But, what are the energy-sector cyber threat experiences so far?
- The joint U.S. and Israel Stuxnet Project – which successfully infiltrated and damaged Iran’s Natanz Uranim Enrichment Facility in April 2008 after being delivered to the plant through an employee’s thumb drive – was perhaps one of the most famous cyber threat-demonstrations on energy-related infrastructure.
- More recently, the 2015 purportedly Russian attack on Ukraine’s power sector represents one of the first known physical impacts to critical infrastructure resulting from a cyber attack.
On December 23, 2015, Ukrainian power companies experienced unscheduled power outages caused by a coordinated and synchronized cyber attack on three regional electric power distribution companies cutting off power to 225,000 customers. In addition to targeting remote infrastructure facilities, the company’s networks were also infected with malware delivered through spear phishing email, though it is unclear if the outages were connected to the malware infiltration.
Spear phishing is typically a fraudulent email appearing to be from a known entity that targets a specific individual or organization, seeking to obtain sensitive information or install malicious software.
- In January 2016, the Isreali Public Utility Authority (IPUA) fell victim to a ransomware scheme when an employee opened a spear phishing email, allowing a harmful ransomware virus to infect other computers on the network. Energy infrastructure was not impacted in the IPUA attack.
Ransomware schemes usually involve insertion of a virus that encrypts files and locks up systems, and the virus developer demanding money in exchange for restoring the files or systems.
State-side, the threats are also very real.
U.S. Department of Homeland Security’s (DHS) Industrial Control Systems Cyber Emergency Response Team (ICS-CERT) tracks, assesses and responds to cyber incidents in the nation’s critical infrastructures, which includes energy and nuclear power assets.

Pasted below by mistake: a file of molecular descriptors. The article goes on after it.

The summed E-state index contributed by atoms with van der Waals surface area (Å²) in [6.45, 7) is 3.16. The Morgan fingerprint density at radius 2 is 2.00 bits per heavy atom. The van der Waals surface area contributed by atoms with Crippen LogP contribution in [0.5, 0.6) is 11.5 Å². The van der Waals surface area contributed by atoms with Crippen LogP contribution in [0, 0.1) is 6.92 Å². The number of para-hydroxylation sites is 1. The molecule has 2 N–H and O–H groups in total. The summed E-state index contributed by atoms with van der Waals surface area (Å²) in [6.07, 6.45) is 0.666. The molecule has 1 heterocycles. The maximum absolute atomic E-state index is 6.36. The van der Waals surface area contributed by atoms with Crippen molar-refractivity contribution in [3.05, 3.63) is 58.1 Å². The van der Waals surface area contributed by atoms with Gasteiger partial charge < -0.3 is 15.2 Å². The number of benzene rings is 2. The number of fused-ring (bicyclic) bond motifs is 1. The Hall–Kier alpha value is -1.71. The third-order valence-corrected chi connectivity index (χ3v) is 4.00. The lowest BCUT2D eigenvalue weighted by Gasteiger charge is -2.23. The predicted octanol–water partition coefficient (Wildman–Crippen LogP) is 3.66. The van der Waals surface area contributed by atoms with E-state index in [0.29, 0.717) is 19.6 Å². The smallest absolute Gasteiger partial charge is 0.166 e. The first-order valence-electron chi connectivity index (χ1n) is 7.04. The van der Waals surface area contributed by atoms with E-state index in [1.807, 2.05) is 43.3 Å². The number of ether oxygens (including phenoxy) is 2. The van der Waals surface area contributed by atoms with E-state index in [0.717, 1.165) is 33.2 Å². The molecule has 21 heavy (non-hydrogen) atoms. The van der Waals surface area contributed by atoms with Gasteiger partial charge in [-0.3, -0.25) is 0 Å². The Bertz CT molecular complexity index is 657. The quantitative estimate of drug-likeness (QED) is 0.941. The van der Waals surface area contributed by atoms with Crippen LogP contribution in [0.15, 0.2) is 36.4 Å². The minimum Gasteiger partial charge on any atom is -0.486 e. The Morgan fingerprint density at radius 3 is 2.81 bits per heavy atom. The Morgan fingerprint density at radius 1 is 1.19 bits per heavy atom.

In FY 2015, ICS-CERT responded to 295 cyber incidents, a 20 percent increase from FY 2014 with 97 incidents in the critical manufacturing sector, followed by 46 energy sector incidents and 25 water and waste water system incidents. Spear phishing represented 37 percent of total incidents reported to ICS-CERT, followed by network scanning and probing. For FY 2014, the energy sector topped DHS’ list of industrial sector cyber attacks with 79 of the 245 total reported incidents.
Tripwire, a digital security firm, commissioned a 2016 survey of 150 energy sector information technology (IT) professionals in the oil, natural gas and electricity sector, which found more than 75 percent has experienced at least one successful cyberattack in the past 12 month.
DHS believes low-level cyber-crime is the predominant activity against the energy sector, costing the sector billions in cybersecurity and insurance spending annually. Some examples include:
- In 2013, Russian hackers targeted Clay Center Public Utilities’ computers with ransomware via a spear phising email, demanding $300 to unlock the system or important files would be destroyed. Energy operations were not impacted, but the company’s complete customer accounting system had to be shut down.
- In April 2016, the third largest electric and water utility in Michigan, the Lansing Board of Water and Light (LBWL) was the victim of a ransomware scheme after a spear phishing attack. An employee opened an email with a malicious attachment, allowing files to be encrypted throughout the network. Although the attack did not interrupt water or electricity service, LBWL had to shut down its corporate network for more than a week to resolve the problem.
On the other hand, there have been examples of hackers gaining control of critical (non-energy) U.S. infrastructure operating systems, keeping the energy sector fearful.
- In March 2016, the U.S. Department of Justice issued indictments against seven hackers linked to the Iranian government that attacked critical infrastructure in the U.S., including the control system of the Bowman Avenue Dam near New York City. The hacker was able to infiltrate the dam controls, changing water levels and forcing operators to manually disconnect some of the control systems during the attack. This marked the first time the U.S. is charging nation-state hackers with attacking critical infrastructure.
DHS intelligence assessment concludes the threat of a cyber attack that damages or disrupts critical energy infrastructure is low. Placing greater emphasis on what they label “cyber espionage”, such as insertion of malware (e.g. spear phishing and ransomware) to infiltrate systems and gain information that can be leveraged in the future.
Next up, I’ll be providing a brief look into U.S. efforts to combat these energy sector cyber threats.